State-owned Myanmar Post and Telecommunication (MPT) is a member of the prehistoric SEA-ME-WE3 and very recent SEA-ME-WE5 submarine cable consortiums. MPT also shares the landing facilities with China Unicom, which brings a branch of Asia Africa Europe-1 (AAE-1) cable to the country. This is how the incumbent has secured the landing of two contemporary submarine cable systems.
The government has also injected competition and licensed the Singapore-based Campana Group to build the Myanmar-Thailand International Connection (MYTHIC) submarine cable. Last year Campana has contracted Alcatel-Lucent to build the 1,600km MYTHIC cable, equipped with 100Gbps technology for an initial design capacity of 20Tbps.
The two-fiber pair system will connect Thanlyin in Myanmar to Satun (Thailand), with an option for onward connectivity to Singapore, Hong Kong and beyond, via open access points of presence (POPs). MYTHIC is scheduled to be activated by 2018.
But what’s the use of a submarine cable unless it shuttles traffic between data centers at home and abroad? MYTHIC has announced to link two data centers: Burst Networks (Myanmar) and 1-Net (Singapore). Esther Ong of 1-Net has explained me by email the value her company offers to Myanmar:
Currently, 1-Net’s customers can connect to 25 data centers in Singapore and the upcoming Tier IV Thilawa SEZ Data Center by Burst Networks in Myanmar. 1-Net’s data center – 1-Net North, is an Uptime Institute certified Tier III Constructed Facility in Singapore. It is the first data center among the few facilities in Southeast Asia to be certified with Tier III Constructed Facility.
The data center interconnectivity will allow 1-Net’s customers to operate, or “peer”, between the data centers to facilitate the creation of new business models, enabling them to position themselves as partners or intermediaries that offer services to their partners. The benefits of having an interconnected data center network are the low latency and availability of high bandwidth for transferring extremely large files. For instance, most financial services enterprises use low latency connections to ensure high speeds in executing transactions.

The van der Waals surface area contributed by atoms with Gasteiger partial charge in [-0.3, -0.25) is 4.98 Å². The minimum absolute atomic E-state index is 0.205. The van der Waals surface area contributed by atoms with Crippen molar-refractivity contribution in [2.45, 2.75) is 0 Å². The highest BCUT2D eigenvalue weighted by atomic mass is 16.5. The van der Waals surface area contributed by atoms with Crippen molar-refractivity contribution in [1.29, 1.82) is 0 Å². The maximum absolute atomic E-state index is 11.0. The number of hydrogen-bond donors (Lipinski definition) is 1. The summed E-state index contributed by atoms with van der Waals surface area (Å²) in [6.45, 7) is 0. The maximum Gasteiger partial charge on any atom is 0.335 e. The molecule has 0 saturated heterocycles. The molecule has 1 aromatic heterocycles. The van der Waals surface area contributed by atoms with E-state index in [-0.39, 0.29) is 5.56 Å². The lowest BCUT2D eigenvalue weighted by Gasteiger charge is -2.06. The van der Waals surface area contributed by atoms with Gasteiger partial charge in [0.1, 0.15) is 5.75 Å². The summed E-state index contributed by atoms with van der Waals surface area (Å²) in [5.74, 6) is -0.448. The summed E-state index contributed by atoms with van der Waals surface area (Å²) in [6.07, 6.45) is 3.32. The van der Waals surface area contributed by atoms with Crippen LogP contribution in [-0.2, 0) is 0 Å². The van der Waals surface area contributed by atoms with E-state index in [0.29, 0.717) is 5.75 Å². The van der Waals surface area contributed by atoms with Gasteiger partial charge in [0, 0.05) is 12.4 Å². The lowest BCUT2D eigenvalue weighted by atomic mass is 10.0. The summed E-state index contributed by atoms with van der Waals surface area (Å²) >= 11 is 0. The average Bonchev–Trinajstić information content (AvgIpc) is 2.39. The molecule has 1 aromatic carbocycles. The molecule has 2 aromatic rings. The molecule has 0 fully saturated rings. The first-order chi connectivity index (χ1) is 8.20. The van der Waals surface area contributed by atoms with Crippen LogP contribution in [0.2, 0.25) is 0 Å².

The linear design makes MYTHIC vulnerable to disconnection in the event of submarine cable outages due to various reasons. How MYTHIC ensures seamless connectivity between the onshore and offshore data centers? Julian Rawle, a Consultant in MYTHIC, has explained to me via email:
Campana is simultaneously building the “MYTHIC” submarine cable from Yangon, Myanmar to Satun, Thailand and the “TARO” terrestrial route from Yangon to Satun via a new border crossing at Htee Khee. The terrestrial route will consist of leased dark fiber and some new build.
From Thailand we will most likely lease dark fiber on existing submarine cables to Singapore although we are looking at some new build options as well.
We will therefore have two redundant rings in the Campana Network.
We expect to be awarded an IGW license in Myanmar this month and we have access to a Type 3 license in Thailand via our investor, Loxley. Campana is also applying for an FBO license in Singapore.
When all these puzzles are assembled together, the profile of a highly resilient Myanmar emerges (click on the picture) that excites investment in LTE and so on. Paving the way for open access metro networks should be the next priority of Myanmar government. Otherwise, all the efforts, as narrated above, to acquire digital muscularity will be wasted.
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